If you’ve been watching the developments in our local economy, you’ve seen some very encouraging signs that the Puget Sound area is faring much better than the rest of the west, or the country in general. But for most business owners, the urgent question is not “How well is the economy growing”, but “How quickly is my own business growing?”

If you want to include that topic on your summer reading list, you might like The 7 Irrefutable Rules of Business Growth by Steven S. Little (2005, John Wiley and Sons). In Rule 3, “Build an Effective Growth Planning System”, Little begins with an epigraph attributed to Dwight D. Eisenhower:

Plans are nothing, planning is everything.

You may or may not share my interest in history and how Ike helped shape it, but I think anyone, especially a business owner, can appreciate the point that’s being made. A plan is merely a snapshot, but a planning system is a means to continually chart your company’s course and navigate through changing conditions. However, for the Small-to-Medium Business (SMB) owner, it may seem time-consuming and burdensome to develop a planning process beyond the basic goals of growing revenue and profitability. Most of the books on the subject of planning seem to address formal, sophisticated Strategic Planning, requiring large amounts of data and sophisticated analyses that seem more suitable for a strategic planning staff than for hands-on business owners and their team. It can be difficult for SMB owners to develop a growth planning system that works for them.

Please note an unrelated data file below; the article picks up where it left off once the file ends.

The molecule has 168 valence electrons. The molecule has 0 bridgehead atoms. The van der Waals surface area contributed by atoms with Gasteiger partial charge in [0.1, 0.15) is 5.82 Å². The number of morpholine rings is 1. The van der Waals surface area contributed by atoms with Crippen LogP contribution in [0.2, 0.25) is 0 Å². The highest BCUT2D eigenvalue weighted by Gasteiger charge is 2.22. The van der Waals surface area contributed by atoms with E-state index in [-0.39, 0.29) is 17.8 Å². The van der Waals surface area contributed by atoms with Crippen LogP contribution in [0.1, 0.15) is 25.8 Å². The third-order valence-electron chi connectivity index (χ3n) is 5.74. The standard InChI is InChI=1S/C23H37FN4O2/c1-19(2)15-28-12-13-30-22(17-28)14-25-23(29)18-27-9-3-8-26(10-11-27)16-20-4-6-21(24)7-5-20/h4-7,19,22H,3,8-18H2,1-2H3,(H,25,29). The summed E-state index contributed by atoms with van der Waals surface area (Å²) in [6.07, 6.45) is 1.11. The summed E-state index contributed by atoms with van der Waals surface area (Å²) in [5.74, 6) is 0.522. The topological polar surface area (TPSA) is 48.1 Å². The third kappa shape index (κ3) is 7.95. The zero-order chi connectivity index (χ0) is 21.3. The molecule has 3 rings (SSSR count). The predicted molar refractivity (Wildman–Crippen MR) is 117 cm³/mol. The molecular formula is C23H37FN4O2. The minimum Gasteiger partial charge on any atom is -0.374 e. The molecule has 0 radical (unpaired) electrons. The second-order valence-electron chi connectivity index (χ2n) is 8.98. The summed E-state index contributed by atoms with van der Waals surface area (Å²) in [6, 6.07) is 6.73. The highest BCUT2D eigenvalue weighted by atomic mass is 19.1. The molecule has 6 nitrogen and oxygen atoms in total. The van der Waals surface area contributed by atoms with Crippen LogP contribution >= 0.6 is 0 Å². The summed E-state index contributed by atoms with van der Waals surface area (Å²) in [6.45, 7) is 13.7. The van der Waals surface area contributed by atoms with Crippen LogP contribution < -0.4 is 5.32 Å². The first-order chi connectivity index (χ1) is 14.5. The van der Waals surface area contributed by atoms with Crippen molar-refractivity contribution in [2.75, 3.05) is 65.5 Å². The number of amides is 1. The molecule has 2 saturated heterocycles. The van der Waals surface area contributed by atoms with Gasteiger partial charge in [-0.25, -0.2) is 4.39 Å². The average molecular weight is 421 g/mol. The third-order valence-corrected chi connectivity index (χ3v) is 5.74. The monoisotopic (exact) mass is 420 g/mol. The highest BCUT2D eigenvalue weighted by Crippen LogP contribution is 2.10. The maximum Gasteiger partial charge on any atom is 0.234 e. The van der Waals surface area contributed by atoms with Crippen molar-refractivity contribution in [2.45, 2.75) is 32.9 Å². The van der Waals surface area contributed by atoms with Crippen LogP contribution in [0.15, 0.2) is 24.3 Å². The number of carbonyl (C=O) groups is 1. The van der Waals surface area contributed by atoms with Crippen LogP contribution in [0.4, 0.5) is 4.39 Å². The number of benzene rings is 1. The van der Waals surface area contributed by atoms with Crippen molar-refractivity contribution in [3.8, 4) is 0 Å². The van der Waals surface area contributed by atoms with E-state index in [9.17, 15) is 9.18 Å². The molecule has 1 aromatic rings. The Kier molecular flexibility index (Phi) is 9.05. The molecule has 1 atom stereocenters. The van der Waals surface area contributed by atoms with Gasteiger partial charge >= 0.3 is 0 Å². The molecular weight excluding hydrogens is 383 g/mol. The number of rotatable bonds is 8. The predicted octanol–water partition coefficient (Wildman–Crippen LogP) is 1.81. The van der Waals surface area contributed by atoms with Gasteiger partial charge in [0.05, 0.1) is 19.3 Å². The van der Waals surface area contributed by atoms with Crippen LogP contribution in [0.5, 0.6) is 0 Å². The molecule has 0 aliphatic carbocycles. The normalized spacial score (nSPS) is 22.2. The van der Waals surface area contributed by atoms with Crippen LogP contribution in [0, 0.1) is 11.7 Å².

The responsibility for growing SMBs has been at the center of my own work for over 24 years. I would like to address it in a series of short posts, beginning with some thoughts on how to develop and use a planning framework that is tailored to the needs of your SMB. I emphasize Develop and Use and Tailored to Your SMB because when growth planning works, it is a process that is continuously improved, it is an integral part of your business, and it reflects the needs of you and your team.

NEXT UP: Why take the time for Growth Planning?

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